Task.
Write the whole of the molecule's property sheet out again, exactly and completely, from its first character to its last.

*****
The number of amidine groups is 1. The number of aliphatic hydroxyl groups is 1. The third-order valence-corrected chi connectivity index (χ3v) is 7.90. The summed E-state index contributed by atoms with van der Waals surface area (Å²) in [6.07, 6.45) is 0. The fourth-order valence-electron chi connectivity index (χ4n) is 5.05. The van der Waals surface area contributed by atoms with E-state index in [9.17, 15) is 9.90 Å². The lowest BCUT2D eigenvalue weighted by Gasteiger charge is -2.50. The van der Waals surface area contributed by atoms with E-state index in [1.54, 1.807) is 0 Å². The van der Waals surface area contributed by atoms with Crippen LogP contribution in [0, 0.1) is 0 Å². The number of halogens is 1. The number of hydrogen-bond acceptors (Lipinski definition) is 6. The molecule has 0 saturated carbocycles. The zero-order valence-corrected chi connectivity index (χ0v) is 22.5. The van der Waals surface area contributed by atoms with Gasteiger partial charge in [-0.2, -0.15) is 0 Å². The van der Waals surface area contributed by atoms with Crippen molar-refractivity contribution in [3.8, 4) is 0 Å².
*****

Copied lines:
The number of amidine groups is 1. The number of aliphatic hydroxyl groups is 1. The third-order valence-corrected chi connectivity index (χ3v) is 7.90. The summed E-state index contributed by atoms with van der Waals surface area (Å²) in [6.07, 6.45) is 0. The fourth-order valence-electron chi connectivity index (χ4n) is 5.05. The van der Waals surface area contributed by atoms with E-state index in [9.17, 15) is 9.90 Å². The lowest BCUT2D eigenvalue weighted by Gasteiger charge is -2.50. The van der Waals surface area contributed by atoms with E-state index in [1.54, 1.807) is 0 Å². The van der Waals surface area contributed by atoms with Crippen LogP contribution in [0, 0.1) is 0 Å². The number of halogens is 1. The number of hydrogen-bond acceptors (Lipinski definition) is 6. The molecule has 0 saturated carbocycles. The zero-order valence-corrected chi connectivity index (χ0v) is 22.5. The van der Waals surface area contributed by atoms with Gasteiger partial charge in [-0.2, -0.15) is 0 Å². The van der Waals surface area contributed by atoms with Crippen molar-refractivity contribution in [3.8, 4) is 0 Å².